It's time "One and Done" is done for good!by J.W. Miller on 02/12/18
I’m here to announce that after much consideration, I am officially launching a campaign to get rid of the “one and done” rule in college basketball. I’m not leaving college basketball fans with a smoldering implosion, I am offering a solution that makes so much sense the NBA and players association, who made the ruling in the first place, will never go for it. But first, here’s the background for this declaration:
Kentucky Coach John Calipari was the first college head coach to make his program a turnstile to the NBA, and who could argue? In Cal’s eight years in Big Blue Nation, his Wildcats have been to four Final Fours, barely missed two others and won the NCAA title in 2012. Then college basketball’s altar boy, Mike Krzyzewski,saw the hardware in Lexington and got in on the action. His recruiting classes at Duke started to out-Cal Calipari, and he even won his own title with freshman in 2015. The term "one and done" came to mean the NCAA hoops powers needed to lease one-year players, even though the players might only be on campus about nine months.
But lately, it seems that too much of a good thing is not so good. Kentucky is finding out this season that you can’t win with a lineup consisting primarily of freshmen. The Wildcats, featuring the No. 2 ranked freshman class of 2017, have uncharacteristically lost half of their last ten games and three in a row. But even when you have a senior running the show, as Duke has with point guard Grayson Allen, the results are not much better if the bulk of the cast is barely old enough to vote. Last week, Duke, with its No. 1 ranked freshman class, lost for the third time in four games and dropped a full four games behind top-ranked Virginia in the ACC.
"We've got to figure out something," said star freshman Marvin Bagley III, the top-ranked recruit in Duke's class. Calipari has repeatedly called his six freshmen and two sophomores the youngest team ini college basketball history as a reason for their inconsistency. But if you listen to Cal lately, he seems to realize something is wrong. "It seems like every young team in the country is struggling," Cal said last week. "The veteran teams are the ones that are doing well. We're all trying to do the same thing ... the kids are trying but it's not easy." Sure enough, a glance at the Associated Press rankings shows the top six or eight teams are dominated by the college equivalent of Social Security.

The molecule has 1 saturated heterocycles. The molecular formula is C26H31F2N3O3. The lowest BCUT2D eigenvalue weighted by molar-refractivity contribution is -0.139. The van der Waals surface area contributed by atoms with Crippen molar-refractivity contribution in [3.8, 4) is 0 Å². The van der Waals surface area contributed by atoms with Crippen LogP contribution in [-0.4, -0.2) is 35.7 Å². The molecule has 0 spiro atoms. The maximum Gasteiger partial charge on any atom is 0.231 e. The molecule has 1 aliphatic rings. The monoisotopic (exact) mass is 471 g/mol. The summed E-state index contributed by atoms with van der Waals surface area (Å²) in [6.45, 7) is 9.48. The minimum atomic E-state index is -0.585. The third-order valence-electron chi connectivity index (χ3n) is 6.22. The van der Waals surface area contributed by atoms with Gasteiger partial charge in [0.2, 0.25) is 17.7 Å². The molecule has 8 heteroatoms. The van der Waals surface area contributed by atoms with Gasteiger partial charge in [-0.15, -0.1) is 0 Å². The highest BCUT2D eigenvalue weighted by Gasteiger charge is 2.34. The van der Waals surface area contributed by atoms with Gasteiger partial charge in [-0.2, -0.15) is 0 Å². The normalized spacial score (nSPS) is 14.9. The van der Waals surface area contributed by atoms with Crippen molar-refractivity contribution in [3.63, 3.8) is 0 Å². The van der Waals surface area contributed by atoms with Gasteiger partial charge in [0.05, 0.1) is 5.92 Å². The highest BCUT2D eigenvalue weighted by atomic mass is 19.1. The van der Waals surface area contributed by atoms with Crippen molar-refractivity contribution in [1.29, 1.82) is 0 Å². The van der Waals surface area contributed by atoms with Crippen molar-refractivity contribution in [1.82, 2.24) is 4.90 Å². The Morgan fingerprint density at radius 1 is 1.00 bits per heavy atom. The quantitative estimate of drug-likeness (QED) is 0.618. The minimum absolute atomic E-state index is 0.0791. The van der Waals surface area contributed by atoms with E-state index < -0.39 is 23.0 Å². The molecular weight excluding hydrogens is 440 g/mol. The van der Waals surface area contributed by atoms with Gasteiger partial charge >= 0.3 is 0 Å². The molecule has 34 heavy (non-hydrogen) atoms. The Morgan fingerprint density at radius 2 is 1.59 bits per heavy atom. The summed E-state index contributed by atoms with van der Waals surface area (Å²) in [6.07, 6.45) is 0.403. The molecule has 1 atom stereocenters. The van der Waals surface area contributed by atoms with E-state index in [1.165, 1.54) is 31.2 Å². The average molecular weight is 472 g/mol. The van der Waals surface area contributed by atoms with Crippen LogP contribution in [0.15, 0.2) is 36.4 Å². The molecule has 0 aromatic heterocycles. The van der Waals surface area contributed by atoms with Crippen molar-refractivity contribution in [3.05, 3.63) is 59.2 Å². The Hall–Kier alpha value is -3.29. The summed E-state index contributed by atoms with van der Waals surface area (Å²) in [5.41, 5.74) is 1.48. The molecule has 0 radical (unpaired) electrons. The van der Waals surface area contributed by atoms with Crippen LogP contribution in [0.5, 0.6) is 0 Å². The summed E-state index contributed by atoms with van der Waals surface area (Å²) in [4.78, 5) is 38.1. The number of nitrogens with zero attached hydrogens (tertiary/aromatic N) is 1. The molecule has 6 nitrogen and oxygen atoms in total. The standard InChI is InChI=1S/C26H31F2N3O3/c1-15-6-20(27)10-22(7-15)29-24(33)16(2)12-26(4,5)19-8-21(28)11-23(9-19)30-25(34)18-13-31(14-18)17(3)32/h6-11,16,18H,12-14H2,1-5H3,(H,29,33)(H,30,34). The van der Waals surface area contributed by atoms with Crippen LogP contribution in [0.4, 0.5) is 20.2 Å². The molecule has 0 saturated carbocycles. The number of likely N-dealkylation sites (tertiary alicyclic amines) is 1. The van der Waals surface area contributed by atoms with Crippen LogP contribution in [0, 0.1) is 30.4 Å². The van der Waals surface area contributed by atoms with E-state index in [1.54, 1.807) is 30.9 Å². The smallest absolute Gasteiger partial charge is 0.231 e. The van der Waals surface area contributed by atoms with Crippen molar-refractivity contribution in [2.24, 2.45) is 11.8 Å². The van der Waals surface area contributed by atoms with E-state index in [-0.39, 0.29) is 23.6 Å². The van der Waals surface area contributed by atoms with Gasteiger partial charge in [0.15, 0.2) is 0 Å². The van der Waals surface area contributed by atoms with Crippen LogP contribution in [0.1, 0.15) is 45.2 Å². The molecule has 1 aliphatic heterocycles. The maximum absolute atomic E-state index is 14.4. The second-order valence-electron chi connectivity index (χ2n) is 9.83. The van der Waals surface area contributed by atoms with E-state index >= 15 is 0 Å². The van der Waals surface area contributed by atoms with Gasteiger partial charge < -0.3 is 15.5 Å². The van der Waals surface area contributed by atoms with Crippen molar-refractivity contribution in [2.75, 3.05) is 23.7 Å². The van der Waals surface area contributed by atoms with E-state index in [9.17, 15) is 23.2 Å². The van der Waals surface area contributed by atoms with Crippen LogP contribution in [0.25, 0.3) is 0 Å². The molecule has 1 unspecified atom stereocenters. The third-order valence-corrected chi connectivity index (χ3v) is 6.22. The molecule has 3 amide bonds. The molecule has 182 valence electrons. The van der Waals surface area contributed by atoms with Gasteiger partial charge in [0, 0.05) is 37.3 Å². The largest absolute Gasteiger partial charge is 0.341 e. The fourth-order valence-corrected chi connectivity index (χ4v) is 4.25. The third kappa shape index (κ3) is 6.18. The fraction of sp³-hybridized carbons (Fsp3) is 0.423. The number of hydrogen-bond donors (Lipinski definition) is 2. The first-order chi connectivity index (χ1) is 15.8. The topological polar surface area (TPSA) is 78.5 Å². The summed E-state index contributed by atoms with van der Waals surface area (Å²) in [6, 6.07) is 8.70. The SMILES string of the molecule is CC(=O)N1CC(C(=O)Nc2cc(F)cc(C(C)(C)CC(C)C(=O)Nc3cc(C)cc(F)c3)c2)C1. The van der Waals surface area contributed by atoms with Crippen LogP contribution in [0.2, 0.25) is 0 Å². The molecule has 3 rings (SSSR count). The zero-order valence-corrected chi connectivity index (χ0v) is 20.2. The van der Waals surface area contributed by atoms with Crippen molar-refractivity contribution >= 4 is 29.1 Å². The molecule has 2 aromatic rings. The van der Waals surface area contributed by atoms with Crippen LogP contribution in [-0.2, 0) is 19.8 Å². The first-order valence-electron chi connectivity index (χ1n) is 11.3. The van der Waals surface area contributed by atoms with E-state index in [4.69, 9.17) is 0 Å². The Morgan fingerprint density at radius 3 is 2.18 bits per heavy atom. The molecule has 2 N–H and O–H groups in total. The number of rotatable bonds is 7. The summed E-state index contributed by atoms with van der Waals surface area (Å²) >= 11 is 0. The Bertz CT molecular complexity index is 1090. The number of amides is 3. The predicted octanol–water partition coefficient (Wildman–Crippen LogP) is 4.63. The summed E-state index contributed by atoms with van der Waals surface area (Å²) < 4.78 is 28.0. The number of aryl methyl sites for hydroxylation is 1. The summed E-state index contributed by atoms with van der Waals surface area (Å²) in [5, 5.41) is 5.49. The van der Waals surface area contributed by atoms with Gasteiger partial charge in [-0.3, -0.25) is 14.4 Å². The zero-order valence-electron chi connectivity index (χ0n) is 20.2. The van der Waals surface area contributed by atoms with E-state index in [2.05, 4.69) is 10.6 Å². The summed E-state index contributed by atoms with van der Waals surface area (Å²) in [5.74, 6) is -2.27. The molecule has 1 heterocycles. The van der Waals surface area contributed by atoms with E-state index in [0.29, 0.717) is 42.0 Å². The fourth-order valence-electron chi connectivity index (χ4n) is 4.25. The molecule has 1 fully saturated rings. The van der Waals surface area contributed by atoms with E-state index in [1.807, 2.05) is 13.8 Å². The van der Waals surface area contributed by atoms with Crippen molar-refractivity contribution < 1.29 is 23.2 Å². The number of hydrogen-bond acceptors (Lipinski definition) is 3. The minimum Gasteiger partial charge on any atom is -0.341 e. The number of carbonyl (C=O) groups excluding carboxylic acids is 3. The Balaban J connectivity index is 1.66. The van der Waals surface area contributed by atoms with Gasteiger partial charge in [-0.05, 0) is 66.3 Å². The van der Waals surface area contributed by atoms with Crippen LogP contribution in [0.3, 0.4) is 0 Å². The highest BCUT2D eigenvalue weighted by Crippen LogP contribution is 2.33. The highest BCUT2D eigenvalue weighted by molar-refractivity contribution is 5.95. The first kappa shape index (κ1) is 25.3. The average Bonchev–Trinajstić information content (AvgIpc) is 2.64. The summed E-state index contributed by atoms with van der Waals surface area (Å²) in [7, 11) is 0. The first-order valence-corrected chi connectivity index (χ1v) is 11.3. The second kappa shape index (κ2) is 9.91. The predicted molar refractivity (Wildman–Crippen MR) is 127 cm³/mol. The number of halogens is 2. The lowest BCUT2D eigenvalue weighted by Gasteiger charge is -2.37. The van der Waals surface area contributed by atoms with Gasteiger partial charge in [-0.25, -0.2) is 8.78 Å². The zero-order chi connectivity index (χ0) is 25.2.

To add ammunition to the discussion, I saw an online poll Sunday titled: “Is Markelle Fultz a bust?” You may recall that after playing one season at the University of Washington, Fultz declared for the 2017 NBA draft and became the No. 1 selection, by the Philadelphia 76ers. But after four games on the active roster, Fultz injured a shoulder and hasn’t played a minute since. Now, as he recovers, the vultures are circling, claiming he wasn’t a very good shooter and the Sixers have tried to change his shot and maybe he wasn’t really ready for the big time, yadda, yadda, yadda.
If it’s not clear to you by now, it is to me that the NBA and its players association need to tear up the rule and retrench. And I have just the solution. First, allow any high school player to be eligible for the NBA Draft, but with conditions to prevent chaos. Under the plan, any high school player may declare for the draft and may be invited to participate in the NBA pre-draft tryouts. He would be prohibited from signing with an agent, to protect his college eligibility in case he is not drafted. If a player who applied is not invited to the tryouts, his NBA application is dismissed and he is eligible to be signed by a college.
On draft day, an NBA team could draft a high school player but it must be in the first round. The current practice of guaranteeing all first-round contracts would continue, and under the plan, a guaranteed contract of not less than three years would be extended to any high school player selected. This puts the onus on the NBA teams to make a commitment to the young players, although they may be sent to the G-League for development. If a team decides in the first three years the player is not what they thought, the player could be traded or cut, but the player still gets paid.
Any high school player who is invited to the pre-draft tryouts but is not drafted can sign with a college but would not be eligible for the NBA draft until three seasons have passed since his high school graduation, like the current MLB draft. In return, the college would guarantee the recruit a scholarship until he graduates, however long that might take. This plan does not prevent the young player from exercising overseas options if he is not drafted or signs with a college, which is the case now. But, unlike the current system, a player going overseas out of high school would not be NBA-eligible for three years. The three year wait is not unlike the NFL and MLB systems, so why wouldn’t the NBA embrace the same plan?
Hopefully, good sense will prevail and more high school stars will realize that, while the NBA does not deem them ready to play against men right away, three years of college ball would give them a better opportunity to prepare. This plan would open the draft to the almost-certain stars and then improve the draft pool with more experienced players down the line. The plan also would improve college basketball with the continuity of more players staying in school longer. Most importantly, it would protect the college signee by giving him three years to prepare for his NBA aspirations and guaranteeing him an education. And isn’t that what college is supposed to be about?